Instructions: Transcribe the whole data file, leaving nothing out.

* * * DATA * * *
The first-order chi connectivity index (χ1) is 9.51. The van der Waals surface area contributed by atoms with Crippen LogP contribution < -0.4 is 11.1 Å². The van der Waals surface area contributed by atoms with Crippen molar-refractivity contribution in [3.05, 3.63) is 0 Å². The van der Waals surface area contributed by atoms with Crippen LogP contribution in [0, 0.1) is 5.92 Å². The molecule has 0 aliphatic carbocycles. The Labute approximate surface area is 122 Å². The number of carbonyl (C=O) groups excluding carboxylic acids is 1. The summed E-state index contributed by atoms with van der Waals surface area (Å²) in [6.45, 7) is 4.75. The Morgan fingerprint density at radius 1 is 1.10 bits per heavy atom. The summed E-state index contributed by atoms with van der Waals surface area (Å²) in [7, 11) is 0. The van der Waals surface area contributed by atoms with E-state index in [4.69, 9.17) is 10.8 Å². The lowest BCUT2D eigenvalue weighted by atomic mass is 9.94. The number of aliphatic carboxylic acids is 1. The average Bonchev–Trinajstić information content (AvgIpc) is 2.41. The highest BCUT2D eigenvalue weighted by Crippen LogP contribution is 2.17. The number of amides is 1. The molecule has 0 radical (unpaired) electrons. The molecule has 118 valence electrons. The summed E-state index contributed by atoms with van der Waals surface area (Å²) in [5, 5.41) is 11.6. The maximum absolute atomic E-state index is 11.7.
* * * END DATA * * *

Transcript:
The first-order chi connectivity index (χ1) is 9.51. The van der Waals surface area contributed by atoms with Crippen LogP contribution < -0.4 is 11.1 Å². The van der Waals surface area contributed by atoms with Crippen molar-refractivity contribution in [3.05, 3.63) is 0 Å². The van der Waals surface area contributed by atoms with Crippen LogP contribution in [0, 0.1) is 5.92 Å². The molecule has 0 aliphatic carbocycles. The Labute approximate surface area is 122 Å². The number of carbonyl (C=O) groups excluding carboxylic acids is 1. The summed E-state index contributed by atoms with van der Waals surface area (Å²) in [6.45, 7) is 4.75. The Morgan fingerprint density at radius 1 is 1.10 bits per heavy atom. The summed E-state index contributed by atoms with van der Waals surface area (Å²) in [7, 11) is 0. The van der Waals surface area contributed by atoms with E-state index in [4.69, 9.17) is 10.8 Å². The lowest BCUT2D eigenvalue weighted by atomic mass is 9.94. The number of aliphatic carboxylic acids is 1. The average Bonchev–Trinajstić information content (AvgIpc) is 2.41. The highest BCUT2D eigenvalue weighted by Crippen LogP contribution is 2.17. The number of amides is 1. The molecule has 0 radical (unpaired) electrons. The molecule has 118 valence electrons. The summed E-state index contributed by atoms with van der Waals surface area (Å²) in [5, 5.41) is 11.6. The maximum absolute atomic E-state index is 11.7.